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I'm interested in the history behind Plato's formula $2m,m^2-1,m^2+1$ for generating pythagorean triples. Was Plato the first mathematician to come up with such a formula?

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    $\begingroup$ Plato was not a mathematician, nor did he come up with this formula or even its verbal equivalent, he was a philosopher and it is simply mentioned in one of his dialogues. The best we can say is that it likely originates with the Pythagoreans, and little more is known due to their practice of attributing everything to Pythagoras (who most likely did none of it), see hsm.stackexchange.com/questions/391/… $\endgroup$ – Conifold May 8 '16 at 1:58
  • $\begingroup$ @Conifold :that's very interesting,but how come is Plato's name connected to this method,see for example here. $\endgroup$ – Nicco May 8 '16 at 2:38
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Plato was not a mathematician and it is unlikely that he invented anything in mathematics. This particular formula is credited to Pythagoras by ancient mathematician and historian of mathematics Proclus; he says this in his commentaries on Euclid. Some special cases come from Babylonian mathematics.

I did not check with Proclus. My source is the article of I. Bashmakova, Diophantus of Alexandria and his "Atithmetic", published as the introduction to the Russian translation of Diophantus (Moscow, Nauka, 1974).

The only conclusion that can be made from Proclus's statement is that some unknown Pythagoreans knew this formula, they were a secret society, and tended to attribute everything to their semi-legendary founder.

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  • $\begingroup$ I will not mark this answer for now,as it does not address the question of how Plato's name stuck to this formula,which was my main confusion. $\endgroup$ – Nicco May 8 '16 at 11:20
  • $\begingroup$ I suppose Plato mentions it in one of his dialogues, as he mentions many other mathematical results. As he lived before Euclid, this is probably the first mentioning in the literature which survived to our day. $\endgroup$ – Alexandre Eremenko May 8 '16 at 11:27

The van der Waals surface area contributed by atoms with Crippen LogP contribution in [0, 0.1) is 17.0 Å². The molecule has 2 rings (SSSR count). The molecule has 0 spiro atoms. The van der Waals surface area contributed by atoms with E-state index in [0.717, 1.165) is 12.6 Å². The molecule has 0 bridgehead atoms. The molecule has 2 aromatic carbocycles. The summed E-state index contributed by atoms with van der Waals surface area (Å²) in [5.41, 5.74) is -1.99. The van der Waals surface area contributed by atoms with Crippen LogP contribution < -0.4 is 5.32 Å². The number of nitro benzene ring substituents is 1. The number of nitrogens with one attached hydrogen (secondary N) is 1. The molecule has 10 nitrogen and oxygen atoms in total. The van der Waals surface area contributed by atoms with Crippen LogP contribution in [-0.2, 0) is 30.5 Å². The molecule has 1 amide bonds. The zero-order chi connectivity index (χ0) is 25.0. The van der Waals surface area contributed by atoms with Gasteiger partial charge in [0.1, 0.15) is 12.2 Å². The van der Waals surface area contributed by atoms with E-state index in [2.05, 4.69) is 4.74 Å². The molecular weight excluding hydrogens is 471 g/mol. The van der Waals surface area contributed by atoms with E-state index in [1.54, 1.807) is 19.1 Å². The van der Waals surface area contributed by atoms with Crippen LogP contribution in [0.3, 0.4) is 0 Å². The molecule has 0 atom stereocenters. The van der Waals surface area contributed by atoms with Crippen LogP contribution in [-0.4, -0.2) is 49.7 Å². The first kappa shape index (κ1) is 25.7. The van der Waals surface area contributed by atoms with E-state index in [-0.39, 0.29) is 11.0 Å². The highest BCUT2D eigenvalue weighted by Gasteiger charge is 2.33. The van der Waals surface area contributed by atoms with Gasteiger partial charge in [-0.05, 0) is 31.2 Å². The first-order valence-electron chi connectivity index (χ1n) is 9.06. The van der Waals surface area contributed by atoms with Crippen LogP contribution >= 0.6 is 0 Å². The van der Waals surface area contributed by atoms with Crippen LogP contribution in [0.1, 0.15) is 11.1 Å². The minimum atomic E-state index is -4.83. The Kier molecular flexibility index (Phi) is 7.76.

• $\begingroup$ @ Alexandre Emerenko :So would it be correct to continue calling the formula by his name(Plato's formula) or should it simply be Pythagoras formula? $\endgroup$ – Nicco May 8 '16 at 11:37
  • $\begingroup$ @Nicco: I do not know what is "correct". Most of established mathematical terminology does not credit the "first inventors" . Names are just labels, and the main criterion here is that a name is recognizable, not that it gives a fair credit. $\endgroup$ – Alexandre Eremenko May 8 '16 at 11:48
  • $\begingroup$ There are already many things named after Pythagoras, so it is OK to choose some other name. By the way "Plato solids" is also an established name, though everyone knows that it is not Plato who studied them. It was Theaetetus, and Plato credits him. $\endgroup$ – Alexandre Eremenko May 8 '16 at 11:52
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The names Pythagoras and Plato are associated with methods of generating Pythagorean triples due to their mention in Proclus's commentary on Euclid. However, as far as I have been able to determine, there is no mention of such a method in the extant works of Plato, and, as has been mentioned in the comments, attribution of any mathematical result to Pythagoras or to the early members of his school is problematic.